In August 1945 he was sent to Japan and the lead destroyer in the escort group of the US Mississippi into Tokyo Bay where he witnessed the surrender of the Japanese Forces, receiving one Samurai sword, which became a treasured possession, as was the Ceremonial Gilt Dirk presented by the Royal Danish Naval College.

After retiring he worked for a short time as a salesman for Ventaxia and afterwards the Caffyns Motor Group. He enjoyed horse racing and shooting and spent many years as Church Warden of St John the Baptist Church at Wateringbury, Kent which was in the grounds of Wateringbury Place (his wife’s family home). He married Gabrielle Ursula Style in 1936 September 3rd and had three sons and two daughters.

In his retirement he accepted the invitation of Prof Correlli Barnett from Churchill College, Cambridge to do a series of tape recorded interviews of his naval experiences.

Captain Richard Taylor White RN DSO** died in 1995.

Events related to this officer

Destroyer HMS Antelope (H 36)

5 Feb 1940 (position 49.20, -10.04)
German U-boat U-41 was sunk south-west of Ireland, in position 49°20'N, 10°04'W, by depth charges from the British destroyer HMS Antelope (Lt.Cdr. R.T. White, RN).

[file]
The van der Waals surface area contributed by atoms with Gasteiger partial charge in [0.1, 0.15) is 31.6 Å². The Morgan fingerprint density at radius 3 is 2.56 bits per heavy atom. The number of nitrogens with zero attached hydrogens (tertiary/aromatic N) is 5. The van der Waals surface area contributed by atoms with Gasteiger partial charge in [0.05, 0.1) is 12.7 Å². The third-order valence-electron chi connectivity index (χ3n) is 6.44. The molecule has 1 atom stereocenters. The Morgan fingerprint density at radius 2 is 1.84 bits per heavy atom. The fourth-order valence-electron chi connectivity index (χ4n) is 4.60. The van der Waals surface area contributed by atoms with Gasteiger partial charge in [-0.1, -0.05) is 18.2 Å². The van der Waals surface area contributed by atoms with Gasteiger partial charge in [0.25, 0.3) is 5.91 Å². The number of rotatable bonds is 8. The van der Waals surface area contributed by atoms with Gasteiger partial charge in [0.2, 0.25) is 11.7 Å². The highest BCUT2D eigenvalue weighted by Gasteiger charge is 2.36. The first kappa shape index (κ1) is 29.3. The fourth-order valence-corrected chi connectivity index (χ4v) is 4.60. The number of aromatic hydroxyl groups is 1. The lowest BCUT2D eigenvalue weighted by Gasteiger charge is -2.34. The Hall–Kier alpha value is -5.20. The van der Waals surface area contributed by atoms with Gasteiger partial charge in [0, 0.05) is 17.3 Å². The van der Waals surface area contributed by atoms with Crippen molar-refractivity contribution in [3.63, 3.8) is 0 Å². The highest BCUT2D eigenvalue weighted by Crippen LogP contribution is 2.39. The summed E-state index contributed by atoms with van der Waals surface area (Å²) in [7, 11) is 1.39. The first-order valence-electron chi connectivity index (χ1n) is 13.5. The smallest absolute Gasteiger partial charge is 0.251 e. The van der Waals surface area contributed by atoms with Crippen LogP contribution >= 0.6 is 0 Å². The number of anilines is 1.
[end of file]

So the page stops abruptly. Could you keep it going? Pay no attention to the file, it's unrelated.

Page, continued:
13 Jun 1940
While escorting HMS Ark Royal (Capt. C.S. Holland, RN, flying the flag of Vice-Admiral L.V. Wells, CB, DSO, RN) off Norway HMS Antelope (Lt.Cdr. R.T. White, DSO, RN) and HMS Electra (Lt.Cdr. S.A. Buss, RN) collide with each other in heavy fog. Both destroyers were damaged and repairs took until ca. mid-August.

2 Nov 1940 (position 56.26, -10.18)
German U-boat U-31 was sunk north west of Ireland in position 56°26'N, 10°18'W by depth charges from the British destroyer HMS Antelope (Lt.Cdr. R.T. White, DSO, RN).

Light cruiser HMS Despatch (D 30)

13 Apr 1944 (position 0.00, 0.00)
HMS Despatch was taken in hand at the Portsmouth Dockyard to be fitted out for duty as a depot / headquarters ship for the upcoming landings in Normandy (Operation Neptune). (1)

7 Jun 1944

Convoy EWP 1.

This convoy departed Portsmouth on 7 June 1944 and arrived on 8 June 1944 off the Normandy beaches.

It was made up of the transports; Batavier II (Dutch, 1573 GRT, built 1920), Biarritz (British, 2388 GRT, built 1915), Cameronia (British, 16297 GRT, built 1920), Devonshire (British, 11275 GRT, built 1939), Empire Arquebus (British, 7177 GRT, built 1944), Empire Crossbow (British, 7177 GRT, built 1944), Leopoldville (Belgian, 11509 GRT, built 1929), Neuralia (British, 9182 GRT, built 1912), New Bedford (British, 1595 GRT, built 1928) and Worcestershire (British, 11402 GRT, built 1931).

The depot / headquarters ships, HMS Adventure (A/Capt. A.M. Sheffield, RN), HMS Despatch (Cdr. R.T. White, DSO, RN) and Southern Prince (Capt. (Retd.) R.H.F. de Salis, DSC, OBE, RN) were also with this convoy.

The convoy was escorted by the escort destroyer HMS Eglinton (Lt.Cdr. F.M. Graves, RN), sloops HMS Redpole (Lt.Cdr. I.M. Carrs, RN), HMS Stork (Cdr.(Retd.) G.W.E. Castens, DSO, RN) and the frigates HMS Duff (T/A/Lt.Cdr. F. Brock, RCNVR) and HMS Hotham (A/Lt.Cdr. S. Ayles, RNR).


  1. ADM 199/2552

ADM numbers indicate documents at the British National Archives at Kew, London.